Words on the Word

Beheading of St John the Baptist

The beheading of John the Baptist impinges directly on the unfolding of the Gospel. As long as the last of the prophets prophesied, the manifestation of the kingdom was lodged in the future. Then, when the voice in the wilderness rang out no more, deafening silence ensued. What would happen next? Christ himself appears to have been unsure. We see him hesitating for a moment, withdrawing from the crowds to a solitary place. And there, on the Baptist’s home ground, he performed the sign that would make it clear, to seeing eyes and hearing ears, that yes, it had begun. Feeding the multitude with miraculous bread, Christ inaugurated the wedding feast John had proclaimed.

Given the importance of the event we commemorate, we cannot fail to be struck by the squalor of its circumstances. We know King Herod from several passages in the Gospel, also from Josephus and other historians. We know him to be a weak ruler, conceited and unprincipled. How gladly he listened to John! How cavalierly he ignored what he heard! Over and beyond such spinelessness, today’s account presents him in a light that is positively lurid. Reclining at an executive luncheon, he is so enthralled by the suggestive charms of his stepdaughter that he promises to give her anything —well, almost anything—to show his appreciation. The gruesome request that followed shook him, yet Herod was bound by his word, his vain and presumptuous word. John was executed forthwith, with the guests still at table. A lecherous king, a jealous queen, a fickle child: should these bring the Old Testament to a close?

Let us next cast a glance at John himself. The Gospels let us understand that he began, in the course of his imprisonment, to ask probing questions about his ministry and significance. At the Jordan, when he emerged into public view after years of ascetic preparation, his voice had been thunder. Without hesitation he had pointed to the dawn of God’s reign on earth. When he recognised its agent ‘standing among you’, he proclaimed him and bowed down to him. In the solitude of Herod’s prison, however, he began to rethink matters. Had he, in fact, been right? The embassy he dispatched to Jesus was charged to ask a real, not a rhetorical question: ‘Are you the one?’ We appreciate the urgency of the enquiry. It is one thing to give one’s life for the truth. It is quite another thing to give it for a well-meant but sorry miscalculation.

At this decisive juncture, then, where we should have liked to find staunch resolve in a noble setting, the picture before us is rather melancholy. That is why today’s commemoration is important to our Christian lives, for it presents a scenario that is accessible, somehow, and true to the continuing experience of discipleship, which is seldom glamorous. It may be useful to recall that the man whom we in the West call the Baptist is known in the Greek tradition under another title. To Eastern Christians, John is preeminently ὁ προδρόμος, the Forerunner. The reference embraces more than just his preaching. It is John’s entire life that mysteriously indicates the Saviour’s life. His death is likewise a sign.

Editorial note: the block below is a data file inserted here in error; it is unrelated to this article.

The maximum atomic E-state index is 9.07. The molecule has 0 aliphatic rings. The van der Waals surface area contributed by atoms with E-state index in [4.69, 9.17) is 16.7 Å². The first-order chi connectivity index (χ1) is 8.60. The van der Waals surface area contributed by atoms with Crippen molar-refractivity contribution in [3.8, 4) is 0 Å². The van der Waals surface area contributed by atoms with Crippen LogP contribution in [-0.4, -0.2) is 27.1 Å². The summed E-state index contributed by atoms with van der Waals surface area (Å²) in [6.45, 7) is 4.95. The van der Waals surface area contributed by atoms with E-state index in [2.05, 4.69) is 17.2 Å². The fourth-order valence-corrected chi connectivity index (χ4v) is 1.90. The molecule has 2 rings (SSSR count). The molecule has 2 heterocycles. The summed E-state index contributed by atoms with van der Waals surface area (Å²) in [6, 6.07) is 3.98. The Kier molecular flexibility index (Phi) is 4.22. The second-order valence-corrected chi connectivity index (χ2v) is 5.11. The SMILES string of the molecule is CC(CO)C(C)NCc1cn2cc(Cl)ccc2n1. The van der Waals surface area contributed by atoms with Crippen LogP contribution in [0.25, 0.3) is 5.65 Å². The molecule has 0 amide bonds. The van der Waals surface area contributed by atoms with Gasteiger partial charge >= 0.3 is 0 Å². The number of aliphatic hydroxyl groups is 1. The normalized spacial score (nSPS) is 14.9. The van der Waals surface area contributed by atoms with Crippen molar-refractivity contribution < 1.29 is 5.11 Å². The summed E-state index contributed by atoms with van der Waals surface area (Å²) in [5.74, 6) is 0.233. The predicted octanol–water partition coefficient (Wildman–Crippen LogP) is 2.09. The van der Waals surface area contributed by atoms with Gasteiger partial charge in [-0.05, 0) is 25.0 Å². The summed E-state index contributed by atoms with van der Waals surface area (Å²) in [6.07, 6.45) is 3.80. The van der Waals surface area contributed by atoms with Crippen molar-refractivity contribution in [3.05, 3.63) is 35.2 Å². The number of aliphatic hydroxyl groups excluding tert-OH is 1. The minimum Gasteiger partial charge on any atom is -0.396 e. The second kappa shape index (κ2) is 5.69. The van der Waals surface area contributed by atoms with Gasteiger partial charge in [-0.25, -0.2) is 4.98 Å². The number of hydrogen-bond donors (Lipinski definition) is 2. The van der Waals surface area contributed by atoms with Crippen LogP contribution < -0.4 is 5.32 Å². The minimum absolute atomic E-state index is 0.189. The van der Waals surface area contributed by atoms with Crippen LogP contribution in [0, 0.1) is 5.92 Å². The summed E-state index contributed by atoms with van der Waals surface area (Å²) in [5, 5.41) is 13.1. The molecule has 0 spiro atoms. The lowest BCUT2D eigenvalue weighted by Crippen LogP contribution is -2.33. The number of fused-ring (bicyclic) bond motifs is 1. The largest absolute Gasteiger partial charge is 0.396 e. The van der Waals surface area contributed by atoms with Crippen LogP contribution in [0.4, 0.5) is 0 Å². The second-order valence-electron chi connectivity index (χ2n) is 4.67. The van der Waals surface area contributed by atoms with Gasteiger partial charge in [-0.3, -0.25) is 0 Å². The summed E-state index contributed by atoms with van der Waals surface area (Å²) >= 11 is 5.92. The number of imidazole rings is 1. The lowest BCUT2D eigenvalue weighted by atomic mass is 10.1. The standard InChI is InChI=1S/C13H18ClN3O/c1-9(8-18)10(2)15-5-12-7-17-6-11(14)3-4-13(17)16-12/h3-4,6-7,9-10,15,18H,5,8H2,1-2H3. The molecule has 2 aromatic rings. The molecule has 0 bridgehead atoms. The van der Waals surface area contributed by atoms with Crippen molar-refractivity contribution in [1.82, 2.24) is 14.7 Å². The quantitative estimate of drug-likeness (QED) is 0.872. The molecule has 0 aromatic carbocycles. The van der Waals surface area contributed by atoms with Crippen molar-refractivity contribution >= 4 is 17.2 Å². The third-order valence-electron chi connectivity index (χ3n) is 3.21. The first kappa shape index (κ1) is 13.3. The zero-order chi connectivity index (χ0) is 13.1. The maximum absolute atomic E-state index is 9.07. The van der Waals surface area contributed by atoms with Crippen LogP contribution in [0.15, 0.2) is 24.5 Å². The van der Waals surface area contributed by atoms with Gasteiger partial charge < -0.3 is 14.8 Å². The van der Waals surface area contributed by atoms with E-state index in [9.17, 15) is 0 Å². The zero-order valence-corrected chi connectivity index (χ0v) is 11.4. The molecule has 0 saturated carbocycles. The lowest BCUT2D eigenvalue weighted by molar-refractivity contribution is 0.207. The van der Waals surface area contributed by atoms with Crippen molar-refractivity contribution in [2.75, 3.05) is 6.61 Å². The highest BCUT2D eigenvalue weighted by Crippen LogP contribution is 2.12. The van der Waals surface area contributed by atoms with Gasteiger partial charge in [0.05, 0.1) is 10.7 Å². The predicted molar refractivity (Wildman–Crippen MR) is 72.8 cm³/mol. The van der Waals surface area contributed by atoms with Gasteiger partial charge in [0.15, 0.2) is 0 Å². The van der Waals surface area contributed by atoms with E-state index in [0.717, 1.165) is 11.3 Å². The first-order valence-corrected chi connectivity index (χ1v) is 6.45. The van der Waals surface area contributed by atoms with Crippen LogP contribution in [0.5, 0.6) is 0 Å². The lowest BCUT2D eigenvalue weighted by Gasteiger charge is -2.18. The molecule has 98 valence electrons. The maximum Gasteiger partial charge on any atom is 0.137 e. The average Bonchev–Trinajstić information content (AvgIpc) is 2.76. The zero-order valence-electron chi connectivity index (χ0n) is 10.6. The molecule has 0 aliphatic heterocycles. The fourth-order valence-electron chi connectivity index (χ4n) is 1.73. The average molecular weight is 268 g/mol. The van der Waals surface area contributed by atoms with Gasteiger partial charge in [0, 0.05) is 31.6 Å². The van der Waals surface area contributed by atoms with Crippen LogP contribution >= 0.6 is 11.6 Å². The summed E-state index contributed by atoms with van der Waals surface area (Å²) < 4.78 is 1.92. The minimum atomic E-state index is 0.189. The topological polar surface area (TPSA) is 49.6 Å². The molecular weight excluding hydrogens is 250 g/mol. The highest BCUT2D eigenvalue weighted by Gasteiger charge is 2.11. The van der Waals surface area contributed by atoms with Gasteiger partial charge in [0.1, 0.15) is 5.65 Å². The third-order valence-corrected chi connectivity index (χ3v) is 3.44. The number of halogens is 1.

If we consider a small handful of heroic Christian witnesses close to us in time, we find that their story in many ways matches John’s. Think of Edith Stein, the philosopher, herded into a ghastly machinery of destruction as a faceless woman in an anonymous herd. Think of Alexander Men, a celebrated priest and teacher, yet murdered by a madman with an axe. Think of the monks of Tibhirine, whose execution may have been (we still do not know) the result of an unintended muddle. Here, too, a certain manner of seeing could make us lament the randomness of events, their unworthiness. Yet it is precisely in conditions such as these that Christ has chosen to make himself known to our time, causing order, light and joy to arise out of chaos. His power, we find again and again, is made perfect in weakness, even in what we would regard as a mess.

We may not be called upon to shed our blood for Christ. But John the Forerunner is not patron of martyrs only. He is also the patron of monks and nuns, who have always looked to him for inspiration. Perhaps we wish, sometimes, that our lives were less subject to factors that seem merely human. Perhaps we wish that the framework of our day-to-day life were more elevated, not (as our OCSO Statutes put it) just ‘obscure, laborious, and ordinary’. The twilight of John’s final days can encourage us when our own existence seems shrouded in grey. Despite his questioning, despite the objective absurdity of his detention, he remained resolute to the end, bearing witness by silence and fidelity to the hope he had once proclaimed with gestures and words. That is how he became a fortress, a wall of bronze; the pinnacle of the Old Covenant, the bulwark of the New. Who knows what good might secretly flow from the apparent absurdities of own lives, if our hearts remain firm and true? We have given our lives as seed to be planted; the harvest is not our concern. We have resolved, once for all, to walk by faith, not by sight. From faith, hope springs, from hope, love. We know that this is so. And then, does anything else really matter?

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